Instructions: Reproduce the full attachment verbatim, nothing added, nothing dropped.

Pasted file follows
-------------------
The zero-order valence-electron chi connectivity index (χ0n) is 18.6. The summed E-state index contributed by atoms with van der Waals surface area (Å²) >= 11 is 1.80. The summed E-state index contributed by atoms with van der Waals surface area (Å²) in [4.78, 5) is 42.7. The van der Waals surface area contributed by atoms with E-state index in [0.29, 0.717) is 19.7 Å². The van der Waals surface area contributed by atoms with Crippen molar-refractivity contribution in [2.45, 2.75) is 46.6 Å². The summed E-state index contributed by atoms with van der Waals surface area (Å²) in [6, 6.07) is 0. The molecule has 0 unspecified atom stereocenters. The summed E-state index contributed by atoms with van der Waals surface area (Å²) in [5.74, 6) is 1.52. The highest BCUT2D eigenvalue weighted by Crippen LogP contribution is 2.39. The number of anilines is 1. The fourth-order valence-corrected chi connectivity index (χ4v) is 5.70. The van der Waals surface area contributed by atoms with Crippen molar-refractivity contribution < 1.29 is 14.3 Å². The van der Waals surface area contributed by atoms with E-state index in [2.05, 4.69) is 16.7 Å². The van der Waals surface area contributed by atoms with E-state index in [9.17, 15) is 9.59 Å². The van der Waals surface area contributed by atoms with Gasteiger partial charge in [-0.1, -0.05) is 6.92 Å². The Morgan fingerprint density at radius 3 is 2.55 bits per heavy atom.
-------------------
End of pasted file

The zero-order valence-electron chi connectivity index (χ0n) is 18.6. The summed E-state index contributed by atoms with van der Waals surface area (Å²) >= 11 is 1.80. The summed E-state index contributed by atoms with van der Waals surface area (Å²) in [4.78, 5) is 42.7. The van der Waals surface area contributed by atoms with E-state index in [0.29, 0.717) is 19.7 Å². The van der Waals surface area contributed by atoms with Crippen molar-refractivity contribution in [2.45, 2.75) is 46.6 Å². The summed E-state index contributed by atoms with van der Waals surface area (Å²) in [6, 6.07) is 0. The molecule has 0 unspecified atom stereocenters. The summed E-state index contributed by atoms with van der Waals surface area (Å²) in [5.74, 6) is 1.52. The highest BCUT2D eigenvalue weighted by Crippen LogP contribution is 2.39. The number of anilines is 1. The fourth-order valence-corrected chi connectivity index (χ4v) is 5.70. The van der Waals surface area contributed by atoms with Crippen molar-refractivity contribution < 1.29 is 14.3 Å². The van der Waals surface area contributed by atoms with E-state index in [2.05, 4.69) is 16.7 Å². The van der Waals surface area contributed by atoms with E-state index in [9.17, 15) is 9.59 Å². The van der Waals surface area contributed by atoms with Gasteiger partial charge in [-0.1, -0.05) is 6.92 Å². The Morgan fingerprint density at radius 3 is 2.55 bits per heavy atom.